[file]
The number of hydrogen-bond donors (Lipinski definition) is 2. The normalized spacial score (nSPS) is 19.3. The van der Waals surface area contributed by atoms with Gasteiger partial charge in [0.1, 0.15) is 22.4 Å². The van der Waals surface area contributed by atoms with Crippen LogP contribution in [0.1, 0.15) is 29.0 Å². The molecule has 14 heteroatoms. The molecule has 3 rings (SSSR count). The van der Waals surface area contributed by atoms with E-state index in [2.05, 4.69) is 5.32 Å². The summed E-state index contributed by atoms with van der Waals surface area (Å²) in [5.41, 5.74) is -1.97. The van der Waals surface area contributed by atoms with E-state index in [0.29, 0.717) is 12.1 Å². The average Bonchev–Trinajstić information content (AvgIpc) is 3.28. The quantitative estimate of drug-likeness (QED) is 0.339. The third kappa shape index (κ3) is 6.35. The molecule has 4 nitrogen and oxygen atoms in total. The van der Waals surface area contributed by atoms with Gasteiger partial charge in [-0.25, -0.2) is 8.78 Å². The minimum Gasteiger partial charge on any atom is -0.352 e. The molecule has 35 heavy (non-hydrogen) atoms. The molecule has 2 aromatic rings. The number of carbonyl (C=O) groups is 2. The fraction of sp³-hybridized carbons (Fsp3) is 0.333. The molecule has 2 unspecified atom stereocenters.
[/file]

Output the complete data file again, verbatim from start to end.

The number of hydrogen-bond donors (Lipinski definition) is 2. The normalized spacial score (nSPS) is 19.3. The van der Waals surface area contributed by atoms with Gasteiger partial charge in [0.1, 0.15) is 22.4 Å². The van der Waals surface area contributed by atoms with Crippen LogP contribution in [0.1, 0.15) is 29.0 Å². The molecule has 14 heteroatoms. The molecule has 3 rings (SSSR count). The van der Waals surface area contributed by atoms with E-state index in [2.05, 4.69) is 5.32 Å². The summed E-state index contributed by atoms with van der Waals surface area (Å²) in [5.41, 5.74) is -1.97. The van der Waals surface area contributed by atoms with E-state index in [0.29, 0.717) is 12.1 Å². The average Bonchev–Trinajstić information content (AvgIpc) is 3.28. The quantitative estimate of drug-likeness (QED) is 0.339. The third kappa shape index (κ3) is 6.35. The molecule has 4 nitrogen and oxygen atoms in total. The van der Waals surface area contributed by atoms with Gasteiger partial charge in [-0.25, -0.2) is 8.78 Å². The minimum Gasteiger partial charge on any atom is -0.352 e. The molecule has 35 heavy (non-hydrogen) atoms. The molecule has 2 aromatic rings. The number of carbonyl (C=O) groups is 2. The fraction of sp³-hybridized carbons (Fsp3) is 0.333. The molecule has 2 unspecified atom stereocenters.